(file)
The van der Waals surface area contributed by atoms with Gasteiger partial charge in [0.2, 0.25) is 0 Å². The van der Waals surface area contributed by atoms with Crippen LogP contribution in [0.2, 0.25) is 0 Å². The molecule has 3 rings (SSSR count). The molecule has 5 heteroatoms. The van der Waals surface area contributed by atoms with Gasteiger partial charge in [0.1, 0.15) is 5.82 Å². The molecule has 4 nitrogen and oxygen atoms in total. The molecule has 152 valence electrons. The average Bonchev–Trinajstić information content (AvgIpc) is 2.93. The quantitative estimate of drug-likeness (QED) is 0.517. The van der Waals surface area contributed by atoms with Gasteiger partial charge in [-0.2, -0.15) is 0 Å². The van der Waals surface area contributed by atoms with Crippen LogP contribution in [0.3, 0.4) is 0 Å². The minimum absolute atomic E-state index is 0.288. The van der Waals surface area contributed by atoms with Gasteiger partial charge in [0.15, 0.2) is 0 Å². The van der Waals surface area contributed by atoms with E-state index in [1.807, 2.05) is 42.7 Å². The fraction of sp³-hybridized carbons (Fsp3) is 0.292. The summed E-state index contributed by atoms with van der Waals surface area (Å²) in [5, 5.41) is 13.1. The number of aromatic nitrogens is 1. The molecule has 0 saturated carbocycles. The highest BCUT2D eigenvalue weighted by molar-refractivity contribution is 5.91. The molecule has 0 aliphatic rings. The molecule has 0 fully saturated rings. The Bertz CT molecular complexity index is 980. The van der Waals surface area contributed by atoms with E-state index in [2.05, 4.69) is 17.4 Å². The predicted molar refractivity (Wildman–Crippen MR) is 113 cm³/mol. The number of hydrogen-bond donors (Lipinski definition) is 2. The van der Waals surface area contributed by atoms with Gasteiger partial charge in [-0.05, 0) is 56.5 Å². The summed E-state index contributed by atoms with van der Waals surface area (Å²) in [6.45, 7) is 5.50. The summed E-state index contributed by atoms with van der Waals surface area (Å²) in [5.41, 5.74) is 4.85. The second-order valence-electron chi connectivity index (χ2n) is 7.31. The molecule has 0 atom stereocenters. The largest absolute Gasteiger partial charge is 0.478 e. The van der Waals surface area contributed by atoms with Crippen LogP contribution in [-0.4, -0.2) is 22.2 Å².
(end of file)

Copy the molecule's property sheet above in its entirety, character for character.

The van der Waals surface area contributed by atoms with Gasteiger partial charge in [0.2, 0.25) is 0 Å². The van der Waals surface area contributed by atoms with Crippen LogP contribution in [0.2, 0.25) is 0 Å². The molecule has 3 rings (SSSR count). The molecule has 5 heteroatoms. The van der Waals surface area contributed by atoms with Gasteiger partial charge in [0.1, 0.15) is 5.82 Å². The molecule has 4 nitrogen and oxygen atoms in total. The molecule has 152 valence electrons. The average Bonchev–Trinajstić information content (AvgIpc) is 2.93. The quantitative estimate of drug-likeness (QED) is 0.517. The van der Waals surface area contributed by atoms with Gasteiger partial charge in [-0.2, -0.15) is 0 Å². The van der Waals surface area contributed by atoms with Crippen LogP contribution in [0.3, 0.4) is 0 Å². The minimum absolute atomic E-state index is 0.288. The van der Waals surface area contributed by atoms with Gasteiger partial charge in [0.15, 0.2) is 0 Å². The van der Waals surface area contributed by atoms with E-state index in [1.807, 2.05) is 42.7 Å². The fraction of sp³-hybridized carbons (Fsp3) is 0.292. The summed E-state index contributed by atoms with van der Waals surface area (Å²) in [5, 5.41) is 13.1. The number of aromatic nitrogens is 1. The molecule has 0 saturated carbocycles. The highest BCUT2D eigenvalue weighted by molar-refractivity contribution is 5.91. The molecule has 0 aliphatic rings. The molecule has 0 fully saturated rings. The Bertz CT molecular complexity index is 980. The van der Waals surface area contributed by atoms with E-state index in [2.05, 4.69) is 17.4 Å². The predicted molar refractivity (Wildman–Crippen MR) is 113 cm³/mol. The number of hydrogen-bond donors (Lipinski definition) is 2. The van der Waals surface area contributed by atoms with Gasteiger partial charge in [-0.05, 0) is 56.5 Å². The summed E-state index contributed by atoms with van der Waals surface area (Å²) in [6.45, 7) is 5.50. The summed E-state index contributed by atoms with van der Waals surface area (Å²) in [5.41, 5.74) is 4.85. The second-order valence-electron chi connectivity index (χ2n) is 7.31. The molecule has 0 atom stereocenters. The largest absolute Gasteiger partial charge is 0.478 e. The van der Waals surface area contributed by atoms with Crippen LogP contribution in [-0.4, -0.2) is 22.2 Å².